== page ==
Saison is a beer style that is not well understood by even the most hard core of beer geeks. It has a very long and interesting history but was on the verge of dying out until the beer revival in the U.S. helped drive interest toward this odd style. Why then would we choose to brew such a confusing and archaic type of beer? It is simple; we find them fascinating and like to drink them. Not to mention it’s refreshing in the heat and has a pleasant complexity that allows for contemplation.
The BJCP style guidelines defines saison as “A refreshing, medium to strong fruity/spicy ale with a distinctive yellow-orange color, highly carbonated, well hopped, and dry with a quenching acidity.” (BJCP, 2008) Today many consider Brasserie Dupont’s Saison Vielle Provision to exemplify the style but there are many well-made interpretations on both sides of the pond.
While every beer has a story behind its development, saison’s is actually quite simple. The Flanders region of France and Belgium was and still is a fertile region full of small farms. As with most agricultural centers, much of the labor is performed by seasonal workers or saisonierres in French. Brewing has always been part of Flemish culture and it is no surprise that the majority of farms brewed their own beer for sustenance. Water in the 19th century was notoriously not potable so it was necessary for farmers to provide a safe and refreshing beverage to both hydrate and sustain the legions of saisonierres tilling the fields. Beer, being boiled, was known as a safe beverage. Furthermore, before refrigeration, beer could only be brewed in the cooler months between October and March and would have to be stored to last the summer. In Flanders, higher than normal amounts of hops were used for their antiseptic quality in order to preserve the beer throughout the year (Markowski, 2004). The end result was a low-alcohol, typically 3-4%, and highly hopped beer that could be drunk throughout the workday.
As each farm made their own Saison it is not surprising that the style varied from farm to farm, even those in the same village. As malt was taxed higher than normal grains, many farms would add a portion of un-malted barley, wheat, rye and/or spelt in the mash. Traditionally indigenous hops were used and were often aged before use, but no one variety dominated and the only commonality was the sharp bitterness imparted. The yeast is where there is the most variation, many breweries allowed for spontaneous fermentation similar to the lambics of Brussels while others began culturing their own house strain. There is even a theory that the current Dupont strain dominating the market is actually more closely related to Saccharomyces cerevisae strains used for red-wine fermentations than ale strains (Markowski, 2004). The historical use of wild and other odd yeasts led to the high attenuation, dryness, and complex ester profile being sought by today’s saison brewers.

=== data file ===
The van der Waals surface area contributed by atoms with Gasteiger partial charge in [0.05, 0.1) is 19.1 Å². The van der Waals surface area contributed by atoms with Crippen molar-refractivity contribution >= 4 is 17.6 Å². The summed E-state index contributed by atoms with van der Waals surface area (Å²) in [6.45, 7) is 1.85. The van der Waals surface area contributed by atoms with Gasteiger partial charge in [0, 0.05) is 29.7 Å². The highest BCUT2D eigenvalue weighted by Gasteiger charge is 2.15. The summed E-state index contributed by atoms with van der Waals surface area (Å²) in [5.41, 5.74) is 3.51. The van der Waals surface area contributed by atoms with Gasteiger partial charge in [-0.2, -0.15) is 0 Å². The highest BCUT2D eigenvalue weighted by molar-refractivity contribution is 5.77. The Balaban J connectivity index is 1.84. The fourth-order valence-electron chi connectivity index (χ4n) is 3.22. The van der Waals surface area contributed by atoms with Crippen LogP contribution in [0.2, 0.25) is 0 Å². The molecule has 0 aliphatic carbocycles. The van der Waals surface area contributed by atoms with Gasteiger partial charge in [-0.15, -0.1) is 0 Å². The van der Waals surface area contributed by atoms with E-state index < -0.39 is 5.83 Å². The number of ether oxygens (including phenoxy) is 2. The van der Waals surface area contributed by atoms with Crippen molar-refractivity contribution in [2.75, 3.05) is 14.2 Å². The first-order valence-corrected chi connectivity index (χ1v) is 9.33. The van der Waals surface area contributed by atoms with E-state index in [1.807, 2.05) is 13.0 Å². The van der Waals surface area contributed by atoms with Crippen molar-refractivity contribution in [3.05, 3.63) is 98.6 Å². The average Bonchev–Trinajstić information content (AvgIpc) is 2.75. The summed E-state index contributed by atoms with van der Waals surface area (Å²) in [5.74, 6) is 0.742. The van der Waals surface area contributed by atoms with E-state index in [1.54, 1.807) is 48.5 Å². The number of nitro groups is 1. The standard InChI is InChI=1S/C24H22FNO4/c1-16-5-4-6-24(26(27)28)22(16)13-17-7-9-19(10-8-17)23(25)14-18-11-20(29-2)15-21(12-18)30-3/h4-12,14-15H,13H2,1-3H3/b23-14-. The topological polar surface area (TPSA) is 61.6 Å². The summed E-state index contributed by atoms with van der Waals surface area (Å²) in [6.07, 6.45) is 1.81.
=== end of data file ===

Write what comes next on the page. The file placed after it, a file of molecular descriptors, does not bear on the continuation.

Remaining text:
Today’s brewers are embracing the creativity of saisons of the past and adding their own spin to the beer. The most notable change is the gradual increase in ABV over the years, with today's versions in the 5-6% range and some even higher! Our saison includes a good percentage of wheat and rye in the grist; we sought head retention and body from the wheat and peppery and husky notes from the rye. We have also experimented with different spice additions to further add to the flavour and aroma. All of this is on top of being able to use new-world hop varietals that are bursting with tropical and stone fruit flavours. The saison is basically a blank canvas that allows the creative brewer to paint their own picture of what they believe a beer can be. Some might say that the saison is the epitome of craft beer.
Beer Judge Certification Program. (2008). BJCP Style Guidelines for Beer, Mead, & Cider. 2008 Edition.
Markowski, P. (2004). Farmhouse Ales: Culture and Craftsmanship in the Belgian Tradition. Boulder, Co: Brewers Publications.